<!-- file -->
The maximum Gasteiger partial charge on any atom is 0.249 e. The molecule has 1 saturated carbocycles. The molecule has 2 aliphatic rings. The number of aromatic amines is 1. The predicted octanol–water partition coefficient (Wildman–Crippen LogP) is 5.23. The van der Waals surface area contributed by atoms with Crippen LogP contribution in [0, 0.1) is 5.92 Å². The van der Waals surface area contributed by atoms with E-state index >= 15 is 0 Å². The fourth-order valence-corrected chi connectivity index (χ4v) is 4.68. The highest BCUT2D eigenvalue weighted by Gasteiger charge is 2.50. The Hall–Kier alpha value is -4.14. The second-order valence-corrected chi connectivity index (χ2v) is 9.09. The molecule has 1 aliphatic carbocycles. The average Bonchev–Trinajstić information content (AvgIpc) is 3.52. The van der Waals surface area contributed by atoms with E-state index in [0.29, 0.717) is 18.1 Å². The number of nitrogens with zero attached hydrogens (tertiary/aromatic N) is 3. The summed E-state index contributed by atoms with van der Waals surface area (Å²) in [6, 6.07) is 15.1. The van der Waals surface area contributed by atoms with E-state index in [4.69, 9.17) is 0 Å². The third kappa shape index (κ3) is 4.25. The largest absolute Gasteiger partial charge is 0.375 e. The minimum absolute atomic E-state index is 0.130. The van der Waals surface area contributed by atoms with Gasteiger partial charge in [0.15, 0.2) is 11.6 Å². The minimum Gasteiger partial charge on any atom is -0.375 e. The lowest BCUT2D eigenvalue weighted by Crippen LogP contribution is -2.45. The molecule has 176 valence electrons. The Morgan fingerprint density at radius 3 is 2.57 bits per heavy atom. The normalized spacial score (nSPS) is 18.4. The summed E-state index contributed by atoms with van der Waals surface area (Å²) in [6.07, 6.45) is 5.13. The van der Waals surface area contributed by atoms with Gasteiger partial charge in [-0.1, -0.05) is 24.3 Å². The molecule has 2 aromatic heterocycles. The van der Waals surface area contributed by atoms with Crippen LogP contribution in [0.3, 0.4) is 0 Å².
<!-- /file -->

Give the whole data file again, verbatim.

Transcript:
The maximum Gasteiger partial charge on any atom is 0.249 e. The molecule has 1 saturated carbocycles. The molecule has 2 aliphatic rings. The number of aromatic amines is 1. The predicted octanol–water partition coefficient (Wildman–Crippen LogP) is 5.23. The van der Waals surface area contributed by atoms with Crippen LogP contribution in [0, 0.1) is 5.92 Å². The van der Waals surface area contributed by atoms with E-state index >= 15 is 0 Å². The fourth-order valence-corrected chi connectivity index (χ4v) is 4.68. The highest BCUT2D eigenvalue weighted by Gasteiger charge is 2.50. The Hall–Kier alpha value is -4.14. The second-order valence-corrected chi connectivity index (χ2v) is 9.09. The molecule has 1 aliphatic carbocycles. The average Bonchev–Trinajstić information content (AvgIpc) is 3.52. The van der Waals surface area contributed by atoms with E-state index in [0.29, 0.717) is 18.1 Å². The number of nitrogens with zero attached hydrogens (tertiary/aromatic N) is 3. The summed E-state index contributed by atoms with van der Waals surface area (Å²) in [6, 6.07) is 15.1. The van der Waals surface area contributed by atoms with E-state index in [4.69, 9.17) is 0 Å². The third kappa shape index (κ3) is 4.25. The largest absolute Gasteiger partial charge is 0.375 e. The minimum absolute atomic E-state index is 0.130. The van der Waals surface area contributed by atoms with Gasteiger partial charge in [0.15, 0.2) is 11.6 Å². The minimum Gasteiger partial charge on any atom is -0.375 e. The lowest BCUT2D eigenvalue weighted by Crippen LogP contribution is -2.45. The molecule has 176 valence electrons. The Morgan fingerprint density at radius 3 is 2.57 bits per heavy atom. The normalized spacial score (nSPS) is 18.4. The summed E-state index contributed by atoms with van der Waals surface area (Å²) in [6.07, 6.45) is 5.13. The van der Waals surface area contributed by atoms with Gasteiger partial charge in [-0.1, -0.05) is 24.3 Å². The molecule has 2 aromatic heterocycles. The van der Waals surface area contributed by atoms with Crippen LogP contribution in [0.3, 0.4) is 0 Å².